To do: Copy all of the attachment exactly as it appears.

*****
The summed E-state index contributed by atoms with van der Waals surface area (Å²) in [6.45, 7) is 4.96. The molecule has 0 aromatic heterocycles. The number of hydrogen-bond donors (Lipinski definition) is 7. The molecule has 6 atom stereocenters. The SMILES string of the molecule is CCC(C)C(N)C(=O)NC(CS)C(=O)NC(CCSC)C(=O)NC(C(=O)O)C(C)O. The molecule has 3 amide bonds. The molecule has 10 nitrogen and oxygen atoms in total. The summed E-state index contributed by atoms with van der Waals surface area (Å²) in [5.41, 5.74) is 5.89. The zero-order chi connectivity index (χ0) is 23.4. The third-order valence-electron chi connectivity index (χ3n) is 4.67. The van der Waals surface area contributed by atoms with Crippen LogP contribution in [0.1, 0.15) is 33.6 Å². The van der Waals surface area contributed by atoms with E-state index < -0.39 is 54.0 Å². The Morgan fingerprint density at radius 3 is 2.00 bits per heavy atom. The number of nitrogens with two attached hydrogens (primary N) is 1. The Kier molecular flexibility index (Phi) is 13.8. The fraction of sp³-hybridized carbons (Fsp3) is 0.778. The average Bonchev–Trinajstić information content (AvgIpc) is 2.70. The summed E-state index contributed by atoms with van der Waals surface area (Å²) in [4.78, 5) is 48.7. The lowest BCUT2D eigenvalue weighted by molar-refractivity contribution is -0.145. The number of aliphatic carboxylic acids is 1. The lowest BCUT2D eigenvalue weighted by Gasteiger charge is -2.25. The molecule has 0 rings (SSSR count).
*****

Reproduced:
The summed E-state index contributed by atoms with van der Waals surface area (Å²) in [6.45, 7) is 4.96. The molecule has 0 aromatic heterocycles. The number of hydrogen-bond donors (Lipinski definition) is 7. The molecule has 6 atom stereocenters. The SMILES string of the molecule is CCC(C)C(N)C(=O)NC(CS)C(=O)NC(CCSC)C(=O)NC(C(=O)O)C(C)O. The molecule has 3 amide bonds. The molecule has 10 nitrogen and oxygen atoms in total. The summed E-state index contributed by atoms with van der Waals surface area (Å²) in [5.41, 5.74) is 5.89. The zero-order chi connectivity index (χ0) is 23.4. The third-order valence-electron chi connectivity index (χ3n) is 4.67. The van der Waals surface area contributed by atoms with Crippen LogP contribution in [0.1, 0.15) is 33.6 Å². The van der Waals surface area contributed by atoms with E-state index < -0.39 is 54.0 Å². The Morgan fingerprint density at radius 3 is 2.00 bits per heavy atom. The number of nitrogens with two attached hydrogens (primary N) is 1. The Kier molecular flexibility index (Phi) is 13.8. The fraction of sp³-hybridized carbons (Fsp3) is 0.778. The average Bonchev–Trinajstić information content (AvgIpc) is 2.70. The summed E-state index contributed by atoms with van der Waals surface area (Å²) in [4.78, 5) is 48.7. The lowest BCUT2D eigenvalue weighted by molar-refractivity contribution is -0.145. The number of aliphatic carboxylic acids is 1. The lowest BCUT2D eigenvalue weighted by Gasteiger charge is -2.25. The molecule has 0 rings (SSSR count).